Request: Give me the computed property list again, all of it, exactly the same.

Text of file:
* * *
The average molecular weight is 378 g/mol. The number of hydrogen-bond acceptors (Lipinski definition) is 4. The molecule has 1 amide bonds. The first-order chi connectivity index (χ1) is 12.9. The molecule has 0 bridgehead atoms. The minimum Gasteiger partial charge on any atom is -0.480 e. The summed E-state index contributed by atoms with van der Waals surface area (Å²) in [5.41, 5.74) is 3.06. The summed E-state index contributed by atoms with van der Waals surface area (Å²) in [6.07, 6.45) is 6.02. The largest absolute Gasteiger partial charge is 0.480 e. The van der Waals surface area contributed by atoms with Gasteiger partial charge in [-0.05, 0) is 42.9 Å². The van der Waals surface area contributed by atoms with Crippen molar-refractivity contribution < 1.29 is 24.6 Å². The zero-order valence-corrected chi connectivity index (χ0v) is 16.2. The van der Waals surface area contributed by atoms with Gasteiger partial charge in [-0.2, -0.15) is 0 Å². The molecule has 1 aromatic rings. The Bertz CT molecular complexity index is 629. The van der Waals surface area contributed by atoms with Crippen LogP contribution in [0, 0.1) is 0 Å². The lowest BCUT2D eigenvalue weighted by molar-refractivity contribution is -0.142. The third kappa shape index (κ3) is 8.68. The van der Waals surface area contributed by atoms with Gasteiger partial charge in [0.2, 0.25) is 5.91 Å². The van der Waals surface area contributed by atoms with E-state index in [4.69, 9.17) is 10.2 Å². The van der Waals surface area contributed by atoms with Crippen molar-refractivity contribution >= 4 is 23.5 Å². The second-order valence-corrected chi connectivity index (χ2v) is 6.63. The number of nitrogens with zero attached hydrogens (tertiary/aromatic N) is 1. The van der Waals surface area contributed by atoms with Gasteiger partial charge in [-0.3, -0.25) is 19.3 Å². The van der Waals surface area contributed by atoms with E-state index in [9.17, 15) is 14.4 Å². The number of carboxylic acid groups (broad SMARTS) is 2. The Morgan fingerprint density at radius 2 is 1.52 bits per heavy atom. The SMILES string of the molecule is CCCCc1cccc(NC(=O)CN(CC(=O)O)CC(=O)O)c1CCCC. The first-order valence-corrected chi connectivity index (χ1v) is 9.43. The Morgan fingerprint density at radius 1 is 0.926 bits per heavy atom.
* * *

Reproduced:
The average molecular weight is 378 g/mol. The number of hydrogen-bond acceptors (Lipinski definition) is 4. The molecule has 1 amide bonds. The first-order chi connectivity index (χ1) is 12.9. The molecule has 0 bridgehead atoms. The minimum Gasteiger partial charge on any atom is -0.480 e. The summed E-state index contributed by atoms with van der Waals surface area (Å²) in [5.41, 5.74) is 3.06. The summed E-state index contributed by atoms with van der Waals surface area (Å²) in [6.07, 6.45) is 6.02. The largest absolute Gasteiger partial charge is 0.480 e. The van der Waals surface area contributed by atoms with Gasteiger partial charge in [-0.05, 0) is 42.9 Å². The van der Waals surface area contributed by atoms with Crippen molar-refractivity contribution < 1.29 is 24.6 Å². The zero-order valence-corrected chi connectivity index (χ0v) is 16.2. The van der Waals surface area contributed by atoms with Gasteiger partial charge in [-0.2, -0.15) is 0 Å². The molecule has 1 aromatic rings. The Bertz CT molecular complexity index is 629. The van der Waals surface area contributed by atoms with Crippen LogP contribution in [0, 0.1) is 0 Å². The lowest BCUT2D eigenvalue weighted by molar-refractivity contribution is -0.142. The third kappa shape index (κ3) is 8.68. The van der Waals surface area contributed by atoms with Gasteiger partial charge in [0.2, 0.25) is 5.91 Å². The van der Waals surface area contributed by atoms with E-state index in [4.69, 9.17) is 10.2 Å². The van der Waals surface area contributed by atoms with Crippen molar-refractivity contribution >= 4 is 23.5 Å². The second-order valence-corrected chi connectivity index (χ2v) is 6.63. The number of nitrogens with zero attached hydrogens (tertiary/aromatic N) is 1. The van der Waals surface area contributed by atoms with Gasteiger partial charge in [-0.3, -0.25) is 19.3 Å². The van der Waals surface area contributed by atoms with E-state index in [9.17, 15) is 14.4 Å². The number of carboxylic acid groups (broad SMARTS) is 2. The Morgan fingerprint density at radius 2 is 1.52 bits per heavy atom. The SMILES string of the molecule is CCCCc1cccc(NC(=O)CN(CC(=O)O)CC(=O)O)c1CCCC. The first-order valence-corrected chi connectivity index (χ1v) is 9.43. The Morgan fingerprint density at radius 1 is 0.926 bits per heavy atom.